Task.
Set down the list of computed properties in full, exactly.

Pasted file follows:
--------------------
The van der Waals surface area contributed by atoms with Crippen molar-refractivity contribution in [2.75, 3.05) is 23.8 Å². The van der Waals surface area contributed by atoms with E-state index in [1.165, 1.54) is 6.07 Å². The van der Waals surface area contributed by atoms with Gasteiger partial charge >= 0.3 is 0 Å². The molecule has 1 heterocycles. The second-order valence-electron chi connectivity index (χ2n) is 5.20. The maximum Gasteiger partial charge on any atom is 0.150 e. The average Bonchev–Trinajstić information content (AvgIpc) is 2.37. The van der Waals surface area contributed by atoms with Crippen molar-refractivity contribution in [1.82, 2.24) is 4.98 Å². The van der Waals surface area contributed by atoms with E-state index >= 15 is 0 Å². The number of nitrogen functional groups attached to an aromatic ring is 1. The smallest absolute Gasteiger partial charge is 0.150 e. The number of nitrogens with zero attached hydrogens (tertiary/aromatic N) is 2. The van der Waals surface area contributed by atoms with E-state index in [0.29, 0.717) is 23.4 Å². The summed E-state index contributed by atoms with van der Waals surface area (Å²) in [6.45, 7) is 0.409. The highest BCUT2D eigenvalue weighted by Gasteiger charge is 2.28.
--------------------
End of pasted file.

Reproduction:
The van der Waals surface area contributed by atoms with Crippen molar-refractivity contribution in [2.75, 3.05) is 23.8 Å². The van der Waals surface area contributed by atoms with E-state index in [1.165, 1.54) is 6.07 Å². The van der Waals surface area contributed by atoms with Gasteiger partial charge >= 0.3 is 0 Å². The molecule has 1 heterocycles. The second-order valence-electron chi connectivity index (χ2n) is 5.20. The maximum Gasteiger partial charge on any atom is 0.150 e. The average Bonchev–Trinajstić information content (AvgIpc) is 2.37. The van der Waals surface area contributed by atoms with Crippen molar-refractivity contribution in [1.82, 2.24) is 4.98 Å². The van der Waals surface area contributed by atoms with E-state index >= 15 is 0 Å². The number of nitrogen functional groups attached to an aromatic ring is 1. The smallest absolute Gasteiger partial charge is 0.150 e. The number of nitrogens with zero attached hydrogens (tertiary/aromatic N) is 2. The van der Waals surface area contributed by atoms with E-state index in [0.29, 0.717) is 23.4 Å². The summed E-state index contributed by atoms with van der Waals surface area (Å²) in [6.45, 7) is 0.409. The highest BCUT2D eigenvalue weighted by Gasteiger charge is 2.28.